We chat with Gamelogic on why it decided to create so many small game prototypes in a month, and what its tool has to offer developers

30 games in 30 days – Gamelogic on rapid iteration with Grids

Gamelogic, the company behind Unity plugin Grids, which enables developers to rapidly implement games built on various types of grids, last month launched a special campaign to create 30 small prototypes inside a month to show off just how fast its tech is.

Develop spoke to the Gamelogic’s Herman Tulleken and Jonathan Bailey to find out more about the project and what Grids can offer developers.

What was the idea behind the 30 Games in 30 Days project? How did it start?
Herman Tulleken: One of the things we talk about often in our local game development community (Make Games SA) is prototyping and open development; showing the world what you are doing; and getting early feedback, instead of potentially going on a wild goose chase. We like these ideas, and were thinking about how we could apply this style of development to our tools.

Jonathan Bailey: Besides using prototyping to select future products, we thought we could also use this methodology to improve our current product. The idea behind prototyping with Grids was to get more feedback, discover and fix potential bugs and add new features.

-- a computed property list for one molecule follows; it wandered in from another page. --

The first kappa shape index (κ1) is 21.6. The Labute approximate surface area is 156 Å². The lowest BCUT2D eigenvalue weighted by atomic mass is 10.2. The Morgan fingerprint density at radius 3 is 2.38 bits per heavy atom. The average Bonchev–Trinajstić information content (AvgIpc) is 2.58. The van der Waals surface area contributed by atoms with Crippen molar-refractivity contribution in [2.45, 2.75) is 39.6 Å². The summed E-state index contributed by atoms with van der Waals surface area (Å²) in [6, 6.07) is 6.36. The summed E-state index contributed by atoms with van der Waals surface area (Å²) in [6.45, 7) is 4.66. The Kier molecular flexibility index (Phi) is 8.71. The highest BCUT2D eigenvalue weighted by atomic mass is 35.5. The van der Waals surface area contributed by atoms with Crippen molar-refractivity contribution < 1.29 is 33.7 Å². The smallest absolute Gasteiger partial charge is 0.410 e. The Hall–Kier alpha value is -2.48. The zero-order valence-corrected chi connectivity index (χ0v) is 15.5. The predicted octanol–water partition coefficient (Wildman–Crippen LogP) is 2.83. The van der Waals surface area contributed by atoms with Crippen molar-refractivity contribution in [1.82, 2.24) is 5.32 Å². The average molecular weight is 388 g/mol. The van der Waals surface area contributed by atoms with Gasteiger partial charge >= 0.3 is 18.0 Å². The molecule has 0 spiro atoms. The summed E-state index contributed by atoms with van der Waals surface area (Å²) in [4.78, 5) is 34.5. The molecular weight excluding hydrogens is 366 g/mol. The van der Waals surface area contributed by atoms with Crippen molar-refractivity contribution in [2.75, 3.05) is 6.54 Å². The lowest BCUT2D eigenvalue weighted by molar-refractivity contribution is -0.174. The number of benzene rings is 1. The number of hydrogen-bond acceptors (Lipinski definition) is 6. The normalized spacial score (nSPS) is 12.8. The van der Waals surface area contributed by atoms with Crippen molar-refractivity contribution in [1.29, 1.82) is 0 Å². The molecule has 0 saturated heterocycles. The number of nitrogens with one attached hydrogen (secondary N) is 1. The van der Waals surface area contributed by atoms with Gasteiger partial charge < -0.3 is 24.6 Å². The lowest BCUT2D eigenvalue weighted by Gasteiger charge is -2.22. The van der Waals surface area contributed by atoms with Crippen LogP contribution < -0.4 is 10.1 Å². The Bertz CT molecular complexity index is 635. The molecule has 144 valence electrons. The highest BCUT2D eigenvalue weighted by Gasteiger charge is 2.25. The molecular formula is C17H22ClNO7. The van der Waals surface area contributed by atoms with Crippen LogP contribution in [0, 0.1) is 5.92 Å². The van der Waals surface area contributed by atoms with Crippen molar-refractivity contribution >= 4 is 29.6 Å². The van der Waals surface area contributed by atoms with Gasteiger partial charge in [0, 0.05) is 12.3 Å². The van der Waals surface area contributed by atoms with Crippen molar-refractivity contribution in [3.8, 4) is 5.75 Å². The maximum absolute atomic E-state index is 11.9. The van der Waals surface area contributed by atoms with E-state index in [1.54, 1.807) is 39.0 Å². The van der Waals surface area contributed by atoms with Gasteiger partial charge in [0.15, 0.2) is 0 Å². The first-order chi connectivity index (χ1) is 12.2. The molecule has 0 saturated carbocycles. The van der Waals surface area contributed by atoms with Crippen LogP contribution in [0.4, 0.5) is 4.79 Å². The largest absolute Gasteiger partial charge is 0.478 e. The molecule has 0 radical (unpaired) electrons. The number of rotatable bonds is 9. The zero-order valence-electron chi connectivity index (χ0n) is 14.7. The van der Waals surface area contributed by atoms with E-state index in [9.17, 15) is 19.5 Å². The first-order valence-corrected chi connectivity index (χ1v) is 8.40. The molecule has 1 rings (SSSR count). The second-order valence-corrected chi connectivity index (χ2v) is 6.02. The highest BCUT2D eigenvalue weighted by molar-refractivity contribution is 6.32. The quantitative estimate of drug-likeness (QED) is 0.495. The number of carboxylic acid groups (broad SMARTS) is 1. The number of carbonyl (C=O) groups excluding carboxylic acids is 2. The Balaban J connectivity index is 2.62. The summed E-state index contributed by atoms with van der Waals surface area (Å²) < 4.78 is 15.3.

Tulleken: We realised that one of the best ways to prototype features for our library was to actually make games. This would make sure that we test the ideas on practical game development problems, and not artificial text book problems. It gave us a way to show the features in a compelling, concrete, visual way, instead of as abstract code and algorithms.

Up to this point, we were struggling to get our message across, and convince people that our tool would save you tonnes of time, and how flexible it really is. We thought making lots of examples could be a really good way to show people this was true.

Bailey: With this in mind we packaged the prototyping into a campaign, setting ourselves a challenge to make 30 games in 30 days using Grids. This way we could have all the benefits of prototyping but also prove our promise that Grids helps developers with rapid iteration.

We came up with the idea for the campaign in a brainstorming session on the Wednesday, and released our first game the following Friday. So everything happened very quickly.

How does the project show off the benefits of Grids?
Tulleken: The project shows that you can make grid games fast using Unity and our tools. We implemented lots of mechanics; this would not be possible if we did not have a solid library that solved many of the problems we had to deal with.

But I think we also showed that our tool allows you to use your imagination, and make things that are unique. We showed grids are more than just squares and hexagons. We implemented games on irregular grids, Cairo pentagon grids, grids wrapped on spheres, disks, and spirals. We showed we could work with infinite grids and nested grids. The library is indeed flexible.

How did you design each of the 30 games? How did you ensure you didn’t run out of ideas, or they weren’t all too similar?
We started off with a big list of game ideas. The plan was to execute these sequentially. As we went on, we got a better feel for a realistic scope, so we made our ideas more focussed. We also started to think up ideas to show off specific types of grids or things that can be done with grids.